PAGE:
The video, however, has no relation to the “DNR,” since it was recorded back in 2013. The original of the video can be found on Ochevidets.ru website, with the caption “Drunk man climbs a 30-meter chimney of an abandoned boiler house, and jumps from it.” The original, naturally, has no gunfire.
(VIDEO: 18+. Warning: violent images!)
|Russian media claim:
‘Activist shot down by sniper’
‘Drunk falls from chimney’
14. Maidan’s Kozak Havrylyuk accused of being a Russian saboteur.
Separatists are actively spreading a lie that Mykhailo Havrylyuk, a Kozak from Maidan, turned separatist and is wreaking havoc in Donbas now. They even took the time to compile some “photo evidence.” On closer inspection, they miscalculated the haircut, the separatist who turns out to be one Yevheniy Ponomaryov, also active on social networks (Ponomaryov’s vKontakte profile), is practically bald, whereas Havrylyuk has a Cossack oseledets/chupryna. The subversive also doesnt have a deep wrinkle line like Havrylyuk. Perhaps the “detectives” who falsely identified him as Havrylyuk, got confused by the hat.
15. An unmanned aircraft shot down in Nagorno-Karabakh (South Caucasus) was claimed to be in Donetsk.
Russian media spread around a photograph of an unmanned scouting aircraft, supposedly shot down by the separatists in Donetsk Oblast. (As reported by Novorossiya Information Agency.)
Later, it turned out that the aircraft in the photograph had been shot down earlier, in Nagorno-Karabakh. (Reported in September 2011 by Novostnik.ru.)
16. Russian media often contradict themselves.
Some Russian media go as far as to present news differently for different cities. For example, here, news for Kyiv and for Moscow were presented in strikingly different contexts.
17. A gym trainer became a Right Sector fighter.
LifeNews, a media agency infamous for its lies, was the first one to find out about Right Sector fighters that allegedly came to Donbas to destabilize the situation. One such “Ukrainian nationalist” “captured” in Donbas is actually a fitness trainer from Kyiv. Donetsk separatists, however, introduced him as Vitaliy Kovalchuk, a Right Sector fighter from Vinnitsya.
VoU note: after this information went public, Kovalchuk’s information has been removed from the website. However, a number of his photographs from the gym, alongside fellow trainers, were found in social networks:
18. Russia falsely claims that Ukrainian servicemen “will use women for target practice.”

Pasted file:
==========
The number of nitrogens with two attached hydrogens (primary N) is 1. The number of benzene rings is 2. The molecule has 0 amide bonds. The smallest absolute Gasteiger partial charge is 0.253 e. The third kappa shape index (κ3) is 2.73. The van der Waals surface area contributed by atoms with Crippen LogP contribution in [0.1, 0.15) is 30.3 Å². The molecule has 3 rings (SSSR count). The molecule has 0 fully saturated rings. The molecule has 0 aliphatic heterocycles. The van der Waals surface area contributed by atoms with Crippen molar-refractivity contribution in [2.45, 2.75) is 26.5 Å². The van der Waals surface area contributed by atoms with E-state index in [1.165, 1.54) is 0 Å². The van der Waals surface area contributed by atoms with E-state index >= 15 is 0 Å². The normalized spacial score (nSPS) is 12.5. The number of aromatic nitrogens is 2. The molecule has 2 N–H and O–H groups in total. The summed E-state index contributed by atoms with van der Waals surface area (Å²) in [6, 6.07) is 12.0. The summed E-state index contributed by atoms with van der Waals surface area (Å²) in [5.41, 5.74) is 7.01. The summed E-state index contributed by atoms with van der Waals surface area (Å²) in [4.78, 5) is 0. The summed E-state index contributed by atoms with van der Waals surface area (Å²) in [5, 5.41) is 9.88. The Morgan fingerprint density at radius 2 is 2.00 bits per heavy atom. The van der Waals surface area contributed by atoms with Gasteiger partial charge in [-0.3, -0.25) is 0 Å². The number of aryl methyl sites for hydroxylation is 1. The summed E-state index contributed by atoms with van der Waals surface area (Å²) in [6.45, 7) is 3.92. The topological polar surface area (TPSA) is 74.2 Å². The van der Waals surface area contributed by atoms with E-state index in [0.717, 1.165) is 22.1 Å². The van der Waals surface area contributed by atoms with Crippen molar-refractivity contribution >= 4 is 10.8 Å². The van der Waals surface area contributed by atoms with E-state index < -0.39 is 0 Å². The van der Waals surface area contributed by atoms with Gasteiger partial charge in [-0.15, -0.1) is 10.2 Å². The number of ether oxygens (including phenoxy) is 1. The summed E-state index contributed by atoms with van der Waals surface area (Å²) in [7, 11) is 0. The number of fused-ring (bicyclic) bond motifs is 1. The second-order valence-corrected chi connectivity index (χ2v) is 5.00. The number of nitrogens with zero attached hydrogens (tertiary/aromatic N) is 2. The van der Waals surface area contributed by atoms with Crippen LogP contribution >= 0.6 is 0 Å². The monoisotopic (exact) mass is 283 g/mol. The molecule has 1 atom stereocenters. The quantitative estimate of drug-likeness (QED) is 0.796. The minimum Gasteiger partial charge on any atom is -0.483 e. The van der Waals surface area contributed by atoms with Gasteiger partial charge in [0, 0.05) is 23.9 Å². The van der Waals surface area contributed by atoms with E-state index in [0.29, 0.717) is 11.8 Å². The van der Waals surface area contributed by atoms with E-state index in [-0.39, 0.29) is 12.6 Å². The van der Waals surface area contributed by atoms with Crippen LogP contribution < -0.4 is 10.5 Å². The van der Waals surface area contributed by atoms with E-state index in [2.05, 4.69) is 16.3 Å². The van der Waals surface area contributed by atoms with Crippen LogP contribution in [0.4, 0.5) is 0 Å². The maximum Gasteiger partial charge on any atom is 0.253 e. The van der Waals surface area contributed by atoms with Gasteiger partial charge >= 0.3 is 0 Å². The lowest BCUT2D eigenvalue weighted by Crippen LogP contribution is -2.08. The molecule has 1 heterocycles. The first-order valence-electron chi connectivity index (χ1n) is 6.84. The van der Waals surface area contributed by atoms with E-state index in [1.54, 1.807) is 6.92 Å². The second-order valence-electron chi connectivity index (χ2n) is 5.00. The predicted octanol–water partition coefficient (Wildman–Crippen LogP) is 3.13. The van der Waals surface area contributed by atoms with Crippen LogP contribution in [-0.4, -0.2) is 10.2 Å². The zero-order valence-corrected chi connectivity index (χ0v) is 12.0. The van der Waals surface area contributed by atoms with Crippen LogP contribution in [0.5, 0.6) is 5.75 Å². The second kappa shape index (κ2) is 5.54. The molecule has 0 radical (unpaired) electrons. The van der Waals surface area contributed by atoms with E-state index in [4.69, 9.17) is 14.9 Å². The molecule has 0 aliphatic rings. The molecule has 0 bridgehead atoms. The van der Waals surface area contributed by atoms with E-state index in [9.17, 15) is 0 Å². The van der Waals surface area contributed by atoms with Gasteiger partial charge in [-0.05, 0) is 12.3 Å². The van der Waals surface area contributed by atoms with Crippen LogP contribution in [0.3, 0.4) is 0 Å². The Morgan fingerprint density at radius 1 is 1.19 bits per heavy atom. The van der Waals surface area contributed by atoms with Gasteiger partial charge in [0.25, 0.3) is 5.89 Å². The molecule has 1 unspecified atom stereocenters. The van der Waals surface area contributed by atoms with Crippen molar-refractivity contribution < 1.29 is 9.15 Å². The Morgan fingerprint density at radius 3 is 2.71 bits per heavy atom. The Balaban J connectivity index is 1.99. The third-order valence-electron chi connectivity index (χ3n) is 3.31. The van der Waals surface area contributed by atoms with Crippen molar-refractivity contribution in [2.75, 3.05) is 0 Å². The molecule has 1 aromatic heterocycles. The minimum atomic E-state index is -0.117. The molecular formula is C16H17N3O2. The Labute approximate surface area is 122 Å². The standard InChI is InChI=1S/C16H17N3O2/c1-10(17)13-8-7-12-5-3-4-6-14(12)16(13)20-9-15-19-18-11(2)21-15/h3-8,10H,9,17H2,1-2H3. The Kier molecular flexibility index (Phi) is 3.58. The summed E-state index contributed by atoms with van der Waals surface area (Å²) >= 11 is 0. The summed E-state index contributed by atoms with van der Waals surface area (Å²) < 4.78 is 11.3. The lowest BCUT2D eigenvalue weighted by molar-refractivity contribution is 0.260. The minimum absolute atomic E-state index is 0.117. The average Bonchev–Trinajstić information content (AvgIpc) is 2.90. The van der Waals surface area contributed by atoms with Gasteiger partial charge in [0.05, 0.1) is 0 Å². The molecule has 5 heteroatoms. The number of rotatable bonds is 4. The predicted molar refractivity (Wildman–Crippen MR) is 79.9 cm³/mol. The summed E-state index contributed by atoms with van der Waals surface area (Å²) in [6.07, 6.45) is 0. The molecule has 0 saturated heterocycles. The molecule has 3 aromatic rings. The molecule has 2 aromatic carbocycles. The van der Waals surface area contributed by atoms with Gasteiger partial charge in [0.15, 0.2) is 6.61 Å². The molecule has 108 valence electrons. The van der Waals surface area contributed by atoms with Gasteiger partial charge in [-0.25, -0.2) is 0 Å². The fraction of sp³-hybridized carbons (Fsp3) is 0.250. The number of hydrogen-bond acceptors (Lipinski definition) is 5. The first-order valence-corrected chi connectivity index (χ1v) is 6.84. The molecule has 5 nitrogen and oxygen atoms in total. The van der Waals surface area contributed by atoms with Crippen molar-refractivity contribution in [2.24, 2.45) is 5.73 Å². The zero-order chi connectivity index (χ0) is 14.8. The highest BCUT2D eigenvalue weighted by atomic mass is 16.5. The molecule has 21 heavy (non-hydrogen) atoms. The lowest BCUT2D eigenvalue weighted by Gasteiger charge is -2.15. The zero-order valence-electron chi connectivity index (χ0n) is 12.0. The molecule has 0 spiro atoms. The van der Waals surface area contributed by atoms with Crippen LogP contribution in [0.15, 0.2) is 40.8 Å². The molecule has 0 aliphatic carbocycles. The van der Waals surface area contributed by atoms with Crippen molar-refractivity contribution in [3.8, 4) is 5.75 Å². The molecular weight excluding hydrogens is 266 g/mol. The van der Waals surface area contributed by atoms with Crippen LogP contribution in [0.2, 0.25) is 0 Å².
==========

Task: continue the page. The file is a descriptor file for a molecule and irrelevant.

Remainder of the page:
At one of his press-conferences, the Russian President Vladimir Putin said, referring to Ukrainian servicemen, “We’ll see if they try shooting at women and children.” Russian subversives remain faithful to that principle – dozens of eyewitnesses confirm that they frequently use women and children as human shields.
Considering this, the psychological questionnaire that Ukrainian servicemen must fill out before shipping off to Donbas contains the question, “Are you prepared to shoot in a blockade situation, and in the presence of civilians (including women)?” LifeNews, however, twisted this to claim that, “Soldiers must confirm they are prepared to shoot at women.” Perhaps their journalists’ poor grasp of the Ukrainian language is to blame for that?
19. A UN aircraft in the Congo mysteriously “redeployed” to Ukraine.
The same tireless LifeNews published a photograph of a UN helicopter, claiming that the Ukrainian army uses it as part of their anti-terrorist operation. Sergey Lavrov, head of the Russian Ministry of Foreign Affairs, even requested that the global community “investigate this fact.”
Subsequently, one of the people featured in the fake news report, Lieutenant Colonel Serhiy Shapovalov, head of the command post of the army air force, from Chernihiv, stated that the footage is from Ukraine’s peacekeeping mission in the Congo.
“This piece was recorded a year and a half ago, when I returned after my first rotation in the Congo. My words about the missions of Detachment 18, which continues with those missions even today, were superimposed on footage of military operations in Sloviansk. Secondly, I know that when our aircrafts return from UN missions, the insignia of that organization is painted over, and [is] not used on the territory of Ukraine,” the officer explained. (Reported by Chernihiv Monitor.)
20. Russian television – an extravaganza of lies and brainwash.
To finish off with a shining example of misinformation and brainwash – a Russian talk show prepared a video titled “Evil Spirits of Maidan–the Mysticism of the Ukrainian Debacle.” The documentary was shot immediately after the occupation of Crimea. It lies about the “referendum,” calls Maidan a sect, dubs a Greek Catholic church “a Nazi headquarters,” and does everything possible to show their hatred and fear of “Banderites,” called so by the Russians.
VoU note: we refrained from subtitling this video. We apologize for this deviation from our usual practice, but there are only so many sickening lies one can take. If you understand Russian and have a strong stomach for conspiracy theories and phobias of religious cults, feel free to view it on YouTube.